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Senate probe finds 14 failures in Christmas bomb attempt

Report calls for the government to develop advanced information technology systems to detect threats.

More than a dozen human, technological and policy failures allowed a 23-year-old Nigerian man to evade U.S. defenses and almost blow up a passenger plane as it approached Detroit on Christmas, according to an investigation by the Senate Intelligence Committee.

The committee said 14 failures within the Obama administration allowed Umar Farouk Abdulmutallab to nearly take down Northwest Flight 253 -- an attack that was only prevented because Abdulmutallab's underwear bomb failed to detonate.

"We cannot depend on dumb luck, incompetent terrorists and alert citizens to keep our families safe," Senate Intelligence Committee ranking member Kit Bond, R-Mo., said in releasing an unclassified 12-page report of the bipartisan investigation's findings. "It is critical we make changes to prevent these types of intelligence failures in the future."

The report publicly confirms several lapses that came to light after Abdulmutallab was arrested. But it discloses new failures and offers a handful of sweeping recommendations, including calling for the government to develop advanced information technology systems that can make connections between seemingly disparate pieces of intelligence.

Civil liberties advocates fear that recommendation might resurrect the Total Information Awareness program, funding for which was killed by Congress in 2003 over fears that it would invade privacy rights.

Significantly, the report found that the National Counterterrorism Center "was not adequately organized and did not have the resources appropriately allocated to fulfill its missions" before the attempted attack. The center was created in 2005 to overcome government failures exposed by the Sept. 11, 2001, terrorist attacks.

The investigation also found the NCTC did not conduct additional research to identify other intelligence that may have led Abdulmutallab to be put on the watch lists.

The report also fingered the National Security Agency. "The NSA did not take all available actions which contributed to the failure of the Intelligence Community to identify Abdulmutallab as a potential threat," the report said.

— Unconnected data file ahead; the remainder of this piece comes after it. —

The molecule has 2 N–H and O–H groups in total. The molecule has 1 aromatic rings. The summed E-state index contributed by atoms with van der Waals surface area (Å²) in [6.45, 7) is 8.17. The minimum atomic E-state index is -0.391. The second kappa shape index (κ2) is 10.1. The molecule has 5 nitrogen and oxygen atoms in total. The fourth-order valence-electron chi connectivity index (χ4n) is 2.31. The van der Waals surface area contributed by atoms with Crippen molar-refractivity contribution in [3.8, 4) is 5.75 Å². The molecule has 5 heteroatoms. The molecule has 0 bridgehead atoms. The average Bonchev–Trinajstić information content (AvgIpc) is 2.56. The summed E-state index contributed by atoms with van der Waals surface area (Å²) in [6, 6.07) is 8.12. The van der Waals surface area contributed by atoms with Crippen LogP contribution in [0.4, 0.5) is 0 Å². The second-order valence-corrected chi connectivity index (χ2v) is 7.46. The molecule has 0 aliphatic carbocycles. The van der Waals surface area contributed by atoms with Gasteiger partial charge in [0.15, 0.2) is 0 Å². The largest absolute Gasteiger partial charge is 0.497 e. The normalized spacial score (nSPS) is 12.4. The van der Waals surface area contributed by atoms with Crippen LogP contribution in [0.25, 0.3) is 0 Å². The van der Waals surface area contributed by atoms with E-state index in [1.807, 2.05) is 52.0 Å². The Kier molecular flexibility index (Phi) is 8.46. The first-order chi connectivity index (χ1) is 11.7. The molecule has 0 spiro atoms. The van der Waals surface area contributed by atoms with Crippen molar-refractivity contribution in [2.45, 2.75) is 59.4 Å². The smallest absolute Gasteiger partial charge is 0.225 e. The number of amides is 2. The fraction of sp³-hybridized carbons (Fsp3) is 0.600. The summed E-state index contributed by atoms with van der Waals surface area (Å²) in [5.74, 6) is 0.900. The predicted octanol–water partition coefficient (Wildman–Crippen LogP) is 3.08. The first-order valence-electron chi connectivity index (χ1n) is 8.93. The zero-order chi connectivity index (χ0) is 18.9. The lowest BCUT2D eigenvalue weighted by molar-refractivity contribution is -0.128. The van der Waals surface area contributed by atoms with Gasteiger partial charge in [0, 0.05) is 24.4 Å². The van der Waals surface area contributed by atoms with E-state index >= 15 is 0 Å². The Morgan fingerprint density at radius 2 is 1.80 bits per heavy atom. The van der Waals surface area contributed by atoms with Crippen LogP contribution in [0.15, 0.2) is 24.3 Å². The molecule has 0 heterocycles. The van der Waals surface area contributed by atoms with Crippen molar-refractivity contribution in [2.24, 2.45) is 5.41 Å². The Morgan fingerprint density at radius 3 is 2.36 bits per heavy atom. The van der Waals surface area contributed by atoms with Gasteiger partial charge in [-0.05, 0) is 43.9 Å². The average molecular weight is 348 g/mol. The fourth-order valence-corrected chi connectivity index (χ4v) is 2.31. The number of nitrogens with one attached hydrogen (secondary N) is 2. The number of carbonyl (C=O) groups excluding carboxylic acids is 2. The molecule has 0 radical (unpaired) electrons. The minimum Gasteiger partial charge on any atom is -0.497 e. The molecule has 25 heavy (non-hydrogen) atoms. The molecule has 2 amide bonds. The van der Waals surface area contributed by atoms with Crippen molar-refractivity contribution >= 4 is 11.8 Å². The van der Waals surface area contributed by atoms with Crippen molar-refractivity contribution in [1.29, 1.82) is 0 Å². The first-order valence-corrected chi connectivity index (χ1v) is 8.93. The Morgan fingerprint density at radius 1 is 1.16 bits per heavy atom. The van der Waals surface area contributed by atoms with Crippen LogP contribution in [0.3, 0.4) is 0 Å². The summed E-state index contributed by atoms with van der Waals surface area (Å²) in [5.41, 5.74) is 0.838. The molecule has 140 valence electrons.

The NSA also did not nominate Abdulmutallab for watch-listing based on information partly identifying him, the report added.

The CIA drew criticism for not disseminating key reports on Abdulmutallab. "Had the CIA intelligence report been disseminated, other intelligence officers outside of the CIA and NCTC who tracked intelligence on Yemen and [al-Qaeda in the Arabian Peninsula] may have made the connection between the information provided," the report said.

The investigation found the CIA had reports related to Abdulmutallab, but a regional division failed to search other databases that would have identified relevant information about him.

The report also said an analyst's computer profile prevented her from accessing relevant intelligence reports, despite their existence in FBI systems.

Notably, the report concluded that counterterrorism analysts were focused on the threat of al-Qaida attacks in Yemen, rather than those directed toward the United States. A similar problem contributed to the Sept. 11, 2001, terrorist attacks, according to the national commission that investigated those attacks.

But the committee acknowledged its inquiry had the benefit of "20-20 hindsight," while intelligence about Abdulmutallab at the time of the incident was co-mingled with thousands of intelligence reports.

The offices of Director of National Intelligence Dennis Blair and CIA Director Leon Panetta issued statements late Tuesday that they have undertaken corrective actions to address problems identified by the report.

The report recommended that the administration work with Congress to "simplify, strengthen, and add flexibility to watch-listing practices."

Intelligence officers responsible for updating terrorist watch lists should have the flexibility to give weight to other information, while the NCTC should change its practices to allow nominations to the Terrorist Identities Datamart Environment list based on partially identifying or other incomplete information, the report said.

The report added that the NSA "should immediately clear the backlog of reports that require review for watch-listing."

Sens. Richard Burr, R-N.C., and Saxby Chambliss, R-Ga., wrote a four-page minority view saying problems cited by the 9/11 Commission remain today. They asserted, for example, that the NCTC told senators that no single agency is in charge of connecting threat streams, even though the NCTC was established to do that.

Counterterrorism officials still lack technology to search voluminous intelligence databases efficiently, they added.

"While we commend the Intelligence Community's hard-working personnel for their dedicated and tireless services, we are concerned that the policies, procedures and technology that they must work within today are hampering their ability to detect in advance the next attack against the Homeland," Burr and Chambliss wrote.